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Don't give sleep-inducing drugs to Children

Kenneth Collins k.p.collins at worldnet.att.net
Tue May 13 05:44:13 EST 2003

"Lullabies in a Bottle: Prescribing for Children", By BONNIE ROTHMAN MORRIS


Wow! I've rarely read anything so alarming.

To Parents: Don't give your Children sleep-inducing drugs until:

1. you have conducted a careful survey of their diets. The goal, here, is [of course] to search for sources of caffein, etc. - cola, chocolate, coffee,  tea, whatever - and other stimulants.

Most likely, if you minimize this stuff, your Child will just 'fall' into a 'normal' sleep cycle if, in addition, you patiently assist the Child in zeroing-in on the inherent routine. [As with any such transition toward helthy Family practice, you're likely to have to go through a period of increased 'hassles' because the change from familiar trash-eating ways to other than that will constitute an instance of TD E/I(up) within your Child's nervous system. With respect to such, the Child's 'bouncy' behavior is literally [non-verbal] 'language' through which your Child's nervous system is eliciting caring behavior from you. The Child 'wants' to receive 'guidance', even if the Child is 'whining'. [See the "Infant's-crying behavior" example in AoK, Ap5. These 'sleep-difficulty' non-verbal-'language' considerations are literally the same-stuff. Be patient. It's probably the case that you've made some mis-takes in allowing your Child's diet get out of whack, so be with your Child through the transition back to healthy eating habits. You know?

2. If you don't find any 'trash' in your Child's diet, the Child is probably having difficulty sleeping because of 'stress'. The routine is much the same as above, except that usually what's 'out of whack' is your Child's 'sense of relationship' to you. You need to talk with your Child - become involved - talk about plans for stuff you'll do together. Talk, talk, talk. The Child is 'just' going to bed with 'unfinished business' - unanswered questions' with respect to her/his relationship to you.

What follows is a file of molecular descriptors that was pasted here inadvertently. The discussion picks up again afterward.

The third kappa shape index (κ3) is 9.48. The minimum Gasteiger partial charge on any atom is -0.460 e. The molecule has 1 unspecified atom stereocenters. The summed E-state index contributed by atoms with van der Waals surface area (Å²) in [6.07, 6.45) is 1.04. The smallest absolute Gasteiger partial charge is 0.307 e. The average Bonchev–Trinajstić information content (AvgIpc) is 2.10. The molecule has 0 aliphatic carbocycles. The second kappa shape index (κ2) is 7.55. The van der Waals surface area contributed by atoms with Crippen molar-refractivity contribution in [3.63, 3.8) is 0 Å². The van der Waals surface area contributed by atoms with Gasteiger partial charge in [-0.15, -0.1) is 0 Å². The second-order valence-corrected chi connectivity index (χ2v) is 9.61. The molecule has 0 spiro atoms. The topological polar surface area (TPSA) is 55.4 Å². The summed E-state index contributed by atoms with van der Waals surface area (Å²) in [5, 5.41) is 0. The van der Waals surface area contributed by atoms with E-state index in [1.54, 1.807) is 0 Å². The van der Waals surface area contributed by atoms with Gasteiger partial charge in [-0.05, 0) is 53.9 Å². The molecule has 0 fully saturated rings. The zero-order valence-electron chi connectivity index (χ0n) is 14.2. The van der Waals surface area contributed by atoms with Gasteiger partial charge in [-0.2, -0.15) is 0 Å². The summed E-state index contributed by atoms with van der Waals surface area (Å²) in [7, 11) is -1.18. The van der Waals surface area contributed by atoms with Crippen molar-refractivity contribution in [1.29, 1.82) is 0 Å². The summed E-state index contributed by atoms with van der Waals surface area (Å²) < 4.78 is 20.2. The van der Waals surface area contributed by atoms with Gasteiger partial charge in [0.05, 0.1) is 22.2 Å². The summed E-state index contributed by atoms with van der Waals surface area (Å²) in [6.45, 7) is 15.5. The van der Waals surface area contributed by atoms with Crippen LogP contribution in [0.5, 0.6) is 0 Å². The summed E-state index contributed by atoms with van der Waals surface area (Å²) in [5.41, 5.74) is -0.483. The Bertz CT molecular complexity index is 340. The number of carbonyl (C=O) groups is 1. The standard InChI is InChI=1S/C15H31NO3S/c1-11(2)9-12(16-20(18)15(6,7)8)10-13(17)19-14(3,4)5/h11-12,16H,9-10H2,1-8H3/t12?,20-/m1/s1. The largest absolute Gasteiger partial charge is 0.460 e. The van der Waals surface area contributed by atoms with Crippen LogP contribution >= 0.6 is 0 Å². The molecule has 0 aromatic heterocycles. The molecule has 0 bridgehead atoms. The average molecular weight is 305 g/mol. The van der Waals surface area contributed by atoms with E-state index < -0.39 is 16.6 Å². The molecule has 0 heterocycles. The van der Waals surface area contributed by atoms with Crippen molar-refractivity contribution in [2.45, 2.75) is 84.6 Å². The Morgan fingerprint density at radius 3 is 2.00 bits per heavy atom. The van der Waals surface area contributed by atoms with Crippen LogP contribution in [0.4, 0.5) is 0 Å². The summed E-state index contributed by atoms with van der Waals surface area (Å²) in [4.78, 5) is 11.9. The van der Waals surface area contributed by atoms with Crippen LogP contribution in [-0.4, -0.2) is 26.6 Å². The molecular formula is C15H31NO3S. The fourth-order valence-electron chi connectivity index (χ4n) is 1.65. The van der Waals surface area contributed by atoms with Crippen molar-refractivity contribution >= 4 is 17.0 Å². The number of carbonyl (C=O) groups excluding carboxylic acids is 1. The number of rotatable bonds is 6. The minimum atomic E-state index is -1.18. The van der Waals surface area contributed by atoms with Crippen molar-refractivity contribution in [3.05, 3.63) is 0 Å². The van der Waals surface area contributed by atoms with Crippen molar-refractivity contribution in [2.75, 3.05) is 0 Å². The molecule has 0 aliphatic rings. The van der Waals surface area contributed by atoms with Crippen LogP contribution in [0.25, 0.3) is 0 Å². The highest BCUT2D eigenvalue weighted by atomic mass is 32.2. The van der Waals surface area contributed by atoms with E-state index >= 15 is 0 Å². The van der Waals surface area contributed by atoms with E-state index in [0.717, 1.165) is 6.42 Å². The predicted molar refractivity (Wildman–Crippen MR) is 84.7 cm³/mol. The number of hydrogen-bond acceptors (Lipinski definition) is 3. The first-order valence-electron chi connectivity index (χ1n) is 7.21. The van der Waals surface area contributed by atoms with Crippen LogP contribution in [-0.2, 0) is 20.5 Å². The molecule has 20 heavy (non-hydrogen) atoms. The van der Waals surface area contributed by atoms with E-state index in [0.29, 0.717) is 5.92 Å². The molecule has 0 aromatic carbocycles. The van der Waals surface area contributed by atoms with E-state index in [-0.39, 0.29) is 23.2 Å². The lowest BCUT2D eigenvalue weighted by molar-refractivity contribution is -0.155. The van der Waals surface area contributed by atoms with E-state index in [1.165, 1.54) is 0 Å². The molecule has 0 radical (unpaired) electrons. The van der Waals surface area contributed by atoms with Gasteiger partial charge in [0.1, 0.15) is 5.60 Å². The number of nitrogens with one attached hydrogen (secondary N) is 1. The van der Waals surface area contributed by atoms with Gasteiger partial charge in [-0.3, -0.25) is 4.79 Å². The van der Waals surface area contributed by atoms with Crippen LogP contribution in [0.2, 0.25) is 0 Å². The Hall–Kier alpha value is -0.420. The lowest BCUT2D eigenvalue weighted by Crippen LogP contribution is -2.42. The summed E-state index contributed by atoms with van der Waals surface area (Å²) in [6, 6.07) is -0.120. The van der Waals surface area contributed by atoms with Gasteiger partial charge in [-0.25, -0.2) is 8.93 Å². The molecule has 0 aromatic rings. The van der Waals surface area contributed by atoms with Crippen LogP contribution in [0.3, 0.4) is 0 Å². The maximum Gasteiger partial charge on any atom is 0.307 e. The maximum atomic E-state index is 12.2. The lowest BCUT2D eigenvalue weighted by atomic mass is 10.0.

I know this sounds overly 'hard', but gees, just give the situation what it needs. There's a bunch of work up-front, but, after you and your Child go through the behavioral-transition, if only you, then, continue Honestly talking with your Child, the workload will subside, and your whole Family dynamic will have been lifted-up to a new level in the process, through your willingness to do the extra work over the short term.

Be Gentle. The Child is literally crying-out to you [non-verbally].

If, instead of these good-Parenting practices, you 'throw drugs' at 'the problem', all you'll be doing is interfering with the extremely-important stuff that happens during 'normal' [non-drugged] sleep, and that will just make the problem worse over time.

Loving your Child by providing True Guidance is Fun after you get the hang of it. You'll reap benefits that will happen within your own nervous system. You'll just feel better all around. Your own level of 'stress' will also decrease.

Don't drug your Children.

Love them.

ken [K. P. Collins]

"KP-PC" <k.p.collins at worldnet.att.net%remove%> wrote in message news:EHIva.80149$cO3.5308203 at bgtnsc04-news.ops.worldnet.att.net...
| [...]
| All this said, everybody knows where I stand with respect to giving
| psychoactive substances to Children. I disagree with such usage,
| mainly because psychoactive substances =do= alter trophic dynamics,
| and their becoming increasingly relied upon is probably a direct
| reflection of dynamics that are analogous to these that you've
| brought up, John - behaviorally-observable intergenerational
| chemo-altered neural trophy. The Parent 'needs' the Child 'drugged'
| because the Parent's being 'drugged' as a Child renders the Parent
| more 'sensitive' to a Child's 'normal rambunctiousness'(?) Hmmmm... I
| can see that this stuff goes on 'forever' like this. Rich
| food-for-thought you've served us :-]
| [...]

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